Portrait photographer Holly Wren balances natural and artificial lighting for pleasing results, discover her lighting set up.
Based in London, Holly Wren is a lifestyle and portrait photographer. Back in 2012 she joined The Prince’s Trust Enterprise Programme, where she set up her photography business. Focusing on portraiture including environmental and lifestyle portraits, Holly works with both natural light and her Profoto lighting equipment to produce bold, yet natural-looking images. “I chose Profoto lights because they give me beautiful, consistent, reliable light, in a small and transportable form but, without compromising build quality or battery life,” Holly tells us. “The Air trigger allows me to work quickly on location in demanding and ever-changing lighting conditions with or without an assistant.”
Often shooting with shallow depth-of-field Holly favours natural and high key lighting, while creating images full of fun and expression. She mainly shoots for commercial clients who want images to support their brand and also works with various creative agencies and PR companies. Past clients include British Land, Royal Mail and Ricoh and she has had work published in the likes of The Guardian and The Huffington Post. Read on to find out how Holly created this image...
Can you tell us what this image was taken for?
This image was a test shoot I did with Shelley Kyne, a dancer and model I met through a London creative Facebook group. This shoot was part of a portfolio update. I wanted to capture a lifestyle portrait that showed Shelley in a café culture environment, hanging out drinking coffee and writing in her diary. I wanted her to be having fun, and show a sense of playfulness. My aim was to have a finished image that looked natural – as though it was shot using natural light and not too ‘forward lit’. My style is to have the image evenly lit and balanced across the foreground and background.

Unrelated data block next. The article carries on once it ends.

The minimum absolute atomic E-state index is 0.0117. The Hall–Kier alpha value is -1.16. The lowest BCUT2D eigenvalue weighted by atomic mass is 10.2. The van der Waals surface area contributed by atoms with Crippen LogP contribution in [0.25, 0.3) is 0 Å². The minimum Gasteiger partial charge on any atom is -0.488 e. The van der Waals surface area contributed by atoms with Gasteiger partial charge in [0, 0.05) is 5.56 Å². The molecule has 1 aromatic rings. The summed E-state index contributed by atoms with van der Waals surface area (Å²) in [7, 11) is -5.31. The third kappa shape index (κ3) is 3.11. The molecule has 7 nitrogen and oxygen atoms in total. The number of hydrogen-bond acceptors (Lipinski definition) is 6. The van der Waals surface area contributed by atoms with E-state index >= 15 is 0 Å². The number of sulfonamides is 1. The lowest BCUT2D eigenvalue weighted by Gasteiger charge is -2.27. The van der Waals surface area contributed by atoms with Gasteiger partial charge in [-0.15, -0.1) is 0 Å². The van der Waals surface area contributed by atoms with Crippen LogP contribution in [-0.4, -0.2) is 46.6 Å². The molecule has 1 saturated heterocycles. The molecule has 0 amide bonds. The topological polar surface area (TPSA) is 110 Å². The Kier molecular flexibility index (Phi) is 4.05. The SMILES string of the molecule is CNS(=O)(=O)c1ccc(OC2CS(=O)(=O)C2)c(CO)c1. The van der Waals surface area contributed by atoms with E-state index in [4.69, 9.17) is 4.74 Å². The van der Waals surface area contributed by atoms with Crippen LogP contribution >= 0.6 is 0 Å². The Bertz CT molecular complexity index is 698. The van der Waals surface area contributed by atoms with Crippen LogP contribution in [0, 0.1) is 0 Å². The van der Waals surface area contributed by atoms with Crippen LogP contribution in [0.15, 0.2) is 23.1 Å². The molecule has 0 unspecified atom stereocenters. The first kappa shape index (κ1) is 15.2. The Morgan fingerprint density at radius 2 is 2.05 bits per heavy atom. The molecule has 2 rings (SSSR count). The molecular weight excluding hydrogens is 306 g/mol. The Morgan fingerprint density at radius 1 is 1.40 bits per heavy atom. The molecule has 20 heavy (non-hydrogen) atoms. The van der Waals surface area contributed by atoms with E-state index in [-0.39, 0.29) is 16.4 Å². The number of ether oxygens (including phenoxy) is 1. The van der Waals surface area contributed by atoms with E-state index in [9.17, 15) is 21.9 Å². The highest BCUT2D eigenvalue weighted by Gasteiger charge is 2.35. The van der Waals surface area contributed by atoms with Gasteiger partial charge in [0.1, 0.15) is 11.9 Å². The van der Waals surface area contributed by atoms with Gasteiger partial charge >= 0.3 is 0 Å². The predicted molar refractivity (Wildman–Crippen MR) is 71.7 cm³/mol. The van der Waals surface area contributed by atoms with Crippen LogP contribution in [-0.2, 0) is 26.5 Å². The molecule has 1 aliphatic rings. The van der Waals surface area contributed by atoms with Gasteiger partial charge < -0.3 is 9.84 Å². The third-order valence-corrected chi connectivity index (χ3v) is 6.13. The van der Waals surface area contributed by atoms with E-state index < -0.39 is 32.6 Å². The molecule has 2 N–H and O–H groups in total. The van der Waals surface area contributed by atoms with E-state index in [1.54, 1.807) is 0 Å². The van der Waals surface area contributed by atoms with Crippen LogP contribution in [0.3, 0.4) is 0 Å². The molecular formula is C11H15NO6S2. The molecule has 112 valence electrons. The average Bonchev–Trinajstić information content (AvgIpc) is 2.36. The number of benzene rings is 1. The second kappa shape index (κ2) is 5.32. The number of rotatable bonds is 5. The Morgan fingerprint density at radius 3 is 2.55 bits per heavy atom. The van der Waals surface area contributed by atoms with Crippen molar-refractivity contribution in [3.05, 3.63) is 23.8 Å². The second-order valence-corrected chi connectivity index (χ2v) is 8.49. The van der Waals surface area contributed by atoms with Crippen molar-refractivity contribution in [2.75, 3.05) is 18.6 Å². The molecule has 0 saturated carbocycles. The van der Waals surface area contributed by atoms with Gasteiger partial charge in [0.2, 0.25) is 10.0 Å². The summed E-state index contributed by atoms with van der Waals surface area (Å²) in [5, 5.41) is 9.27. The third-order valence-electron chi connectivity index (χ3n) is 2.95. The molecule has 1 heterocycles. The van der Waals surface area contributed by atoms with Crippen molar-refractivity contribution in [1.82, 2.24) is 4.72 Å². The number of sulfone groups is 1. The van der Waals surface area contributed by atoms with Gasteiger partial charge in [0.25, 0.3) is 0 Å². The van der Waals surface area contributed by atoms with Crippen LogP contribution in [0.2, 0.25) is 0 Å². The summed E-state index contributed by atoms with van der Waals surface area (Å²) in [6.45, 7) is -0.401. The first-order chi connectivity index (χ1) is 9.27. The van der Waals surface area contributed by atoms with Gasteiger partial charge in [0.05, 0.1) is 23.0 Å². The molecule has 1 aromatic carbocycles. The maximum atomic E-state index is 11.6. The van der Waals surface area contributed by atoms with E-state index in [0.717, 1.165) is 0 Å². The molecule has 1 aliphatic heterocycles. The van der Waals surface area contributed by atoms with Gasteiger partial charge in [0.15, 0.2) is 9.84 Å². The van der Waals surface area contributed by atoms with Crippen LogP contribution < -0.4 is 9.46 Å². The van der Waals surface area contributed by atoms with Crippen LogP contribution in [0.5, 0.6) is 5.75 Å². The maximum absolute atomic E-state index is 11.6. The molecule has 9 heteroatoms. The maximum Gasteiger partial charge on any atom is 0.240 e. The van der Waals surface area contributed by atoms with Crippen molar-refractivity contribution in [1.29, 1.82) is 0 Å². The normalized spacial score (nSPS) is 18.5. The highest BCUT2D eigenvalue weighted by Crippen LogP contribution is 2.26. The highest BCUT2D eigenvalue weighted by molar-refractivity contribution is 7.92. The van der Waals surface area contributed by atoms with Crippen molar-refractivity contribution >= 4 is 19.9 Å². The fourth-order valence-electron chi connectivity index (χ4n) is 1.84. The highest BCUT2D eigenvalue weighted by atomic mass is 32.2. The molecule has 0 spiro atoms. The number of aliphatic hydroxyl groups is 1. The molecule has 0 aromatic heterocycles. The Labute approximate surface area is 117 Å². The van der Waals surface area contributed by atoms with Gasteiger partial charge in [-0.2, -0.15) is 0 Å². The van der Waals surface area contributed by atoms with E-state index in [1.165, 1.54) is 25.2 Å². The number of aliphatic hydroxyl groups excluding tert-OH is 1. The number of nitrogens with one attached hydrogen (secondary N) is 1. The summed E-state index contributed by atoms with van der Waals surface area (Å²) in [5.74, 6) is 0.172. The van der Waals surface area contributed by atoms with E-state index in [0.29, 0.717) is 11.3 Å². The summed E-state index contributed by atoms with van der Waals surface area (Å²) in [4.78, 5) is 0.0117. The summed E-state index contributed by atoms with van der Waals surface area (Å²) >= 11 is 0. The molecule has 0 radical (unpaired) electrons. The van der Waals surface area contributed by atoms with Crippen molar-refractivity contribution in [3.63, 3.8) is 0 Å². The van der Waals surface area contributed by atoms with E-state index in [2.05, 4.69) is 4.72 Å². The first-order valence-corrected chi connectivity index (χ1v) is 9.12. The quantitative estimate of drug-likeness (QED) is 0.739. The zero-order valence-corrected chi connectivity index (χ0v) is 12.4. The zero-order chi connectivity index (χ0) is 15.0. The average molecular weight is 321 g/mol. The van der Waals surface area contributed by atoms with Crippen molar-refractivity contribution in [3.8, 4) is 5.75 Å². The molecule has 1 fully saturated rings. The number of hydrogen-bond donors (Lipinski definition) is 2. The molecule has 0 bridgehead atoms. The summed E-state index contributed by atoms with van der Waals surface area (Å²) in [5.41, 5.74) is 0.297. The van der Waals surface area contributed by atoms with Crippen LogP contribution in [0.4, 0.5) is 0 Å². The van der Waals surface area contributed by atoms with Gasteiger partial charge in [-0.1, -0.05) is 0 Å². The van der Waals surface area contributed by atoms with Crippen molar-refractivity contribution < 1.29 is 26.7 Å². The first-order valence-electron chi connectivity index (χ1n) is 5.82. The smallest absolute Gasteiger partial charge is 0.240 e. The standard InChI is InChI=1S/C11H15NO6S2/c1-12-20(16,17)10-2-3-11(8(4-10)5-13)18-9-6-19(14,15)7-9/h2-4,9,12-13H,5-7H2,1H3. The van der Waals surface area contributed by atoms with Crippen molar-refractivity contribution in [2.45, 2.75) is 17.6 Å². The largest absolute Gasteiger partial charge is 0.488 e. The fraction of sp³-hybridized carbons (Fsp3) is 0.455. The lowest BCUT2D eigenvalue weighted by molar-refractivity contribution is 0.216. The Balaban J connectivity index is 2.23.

Did you have any other team members, make-up artist, hair stylist, stylist etc?
For this shoot, I styled it myself. I often do that with my test images, as I understand my brand and the style and colours I want to use to keep that consistent. For this shoot, Shelley did her own make-up, I’d briefed her to keep it quite minimal and natural. I also had my assistant Diana with me.
How did you decide to light it?
I’d scouted the location before the shoot, and knew that it would be full of natural light. However, the sofa that I wanted to use placed Shelley facing away from the main light source coming from behind, so I knew we’d need to infill with flash. But I also knew I’d have to overexpose the background to lose the detail of what was on the street behind. It was always my intention to make that light mimic the natural light flooding in, which was coming from behind her and behind me. I knew I would need to put the light coming in from over my shoulder to the left, but not overpower the light coming from behind, otherwise I would lose the beautiful light on her hair and shoulder. I used a Profoto B2 single head with a two-foot Octobox, which was handheld by my assistant and the Profoto Air TTL Trigger for Nikon.
What challenges did you face when lighting this shot?
I had a very tight space to work in, the café was open and full of people so I couldn’t bring in any large modifiers or set up any stands. Both my assistant and I couldn’t back up very far either. I also had the issue of the book that Shelley was holding to her face causing shadows, and as a result making the light look less natural. There was light everywhere, except enough on her face where I wanted it, so the biggest challenge was to keep the natural light and infill it to look as natural as possible but avoid a reflection of me, my assistant or the flash in the window. For this particular shot my camera was set to ISO 500, 1/200sec at f/3.5 and then I had the B2 set on low power at around three/four.
Is this set-up typical of your usual shooting style?
Yes, I knew what should work for this, as it’s very typical of the way I shoot, but working environmentally means every location is different and on this day (as many others) the sun outside was constantly going in and out behind clouds so the ambient light was ever changing, meaning I had to work fast and think on my feet to keep this balanced and correctly exposed with the light from the Profoto. The main change I made was moving the light’s position more to the left, and the shot slightly round so we were not reflected in the window. My first instinct would have been to place the Profoto more behind me to mimic the direction of the light from the second window, but this made Shelley’s face appear too shadowed on one side.